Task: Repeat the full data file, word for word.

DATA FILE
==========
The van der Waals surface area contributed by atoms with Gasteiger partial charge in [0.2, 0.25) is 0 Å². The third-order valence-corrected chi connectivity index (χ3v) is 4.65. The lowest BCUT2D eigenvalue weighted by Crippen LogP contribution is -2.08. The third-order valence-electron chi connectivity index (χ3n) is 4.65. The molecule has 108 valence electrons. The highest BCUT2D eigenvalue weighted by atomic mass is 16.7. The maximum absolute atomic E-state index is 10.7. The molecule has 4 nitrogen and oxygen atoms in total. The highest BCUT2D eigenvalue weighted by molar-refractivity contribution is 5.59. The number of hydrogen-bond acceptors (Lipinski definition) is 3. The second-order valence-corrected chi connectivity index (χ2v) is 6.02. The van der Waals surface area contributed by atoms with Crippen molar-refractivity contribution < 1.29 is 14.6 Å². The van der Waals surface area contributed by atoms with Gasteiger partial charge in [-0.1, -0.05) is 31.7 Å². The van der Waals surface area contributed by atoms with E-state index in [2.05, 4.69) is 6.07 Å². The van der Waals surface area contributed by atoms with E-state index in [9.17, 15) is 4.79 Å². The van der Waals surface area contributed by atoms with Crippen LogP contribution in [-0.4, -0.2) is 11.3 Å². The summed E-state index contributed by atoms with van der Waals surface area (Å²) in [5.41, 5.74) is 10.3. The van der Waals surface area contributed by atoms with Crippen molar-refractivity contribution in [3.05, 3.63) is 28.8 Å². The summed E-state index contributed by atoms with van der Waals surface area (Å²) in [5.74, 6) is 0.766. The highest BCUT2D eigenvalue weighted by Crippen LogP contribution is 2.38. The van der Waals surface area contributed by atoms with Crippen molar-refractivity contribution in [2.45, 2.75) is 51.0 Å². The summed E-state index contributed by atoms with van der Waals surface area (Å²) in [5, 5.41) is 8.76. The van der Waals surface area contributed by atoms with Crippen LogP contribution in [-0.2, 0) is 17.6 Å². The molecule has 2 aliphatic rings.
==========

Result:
The van der Waals surface area contributed by atoms with Gasteiger partial charge in [0.2, 0.25) is 0 Å². The third-order valence-corrected chi connectivity index (χ3v) is 4.65. The lowest BCUT2D eigenvalue weighted by Crippen LogP contribution is -2.08. The third-order valence-electron chi connectivity index (χ3n) is 4.65. The molecule has 108 valence electrons. The highest BCUT2D eigenvalue weighted by atomic mass is 16.7. The maximum absolute atomic E-state index is 10.7. The molecule has 4 nitrogen and oxygen atoms in total. The highest BCUT2D eigenvalue weighted by molar-refractivity contribution is 5.59. The number of hydrogen-bond acceptors (Lipinski definition) is 3. The second-order valence-corrected chi connectivity index (χ2v) is 6.02. The van der Waals surface area contributed by atoms with Crippen molar-refractivity contribution < 1.29 is 14.6 Å². The van der Waals surface area contributed by atoms with Gasteiger partial charge in [-0.1, -0.05) is 31.7 Å². The van der Waals surface area contributed by atoms with E-state index in [2.05, 4.69) is 6.07 Å². The van der Waals surface area contributed by atoms with E-state index in [9.17, 15) is 4.79 Å². The van der Waals surface area contributed by atoms with Crippen LogP contribution in [-0.4, -0.2) is 11.3 Å². The summed E-state index contributed by atoms with van der Waals surface area (Å²) in [5.41, 5.74) is 10.3. The van der Waals surface area contributed by atoms with Crippen molar-refractivity contribution in [3.05, 3.63) is 28.8 Å². The summed E-state index contributed by atoms with van der Waals surface area (Å²) in [5.74, 6) is 0.766. The highest BCUT2D eigenvalue weighted by Crippen LogP contribution is 2.38. The van der Waals surface area contributed by atoms with Crippen molar-refractivity contribution in [2.45, 2.75) is 51.0 Å². The summed E-state index contributed by atoms with van der Waals surface area (Å²) in [5, 5.41) is 8.76. The van der Waals surface area contributed by atoms with Crippen LogP contribution in [-0.2, 0) is 17.6 Å². The molecule has 2 aliphatic rings.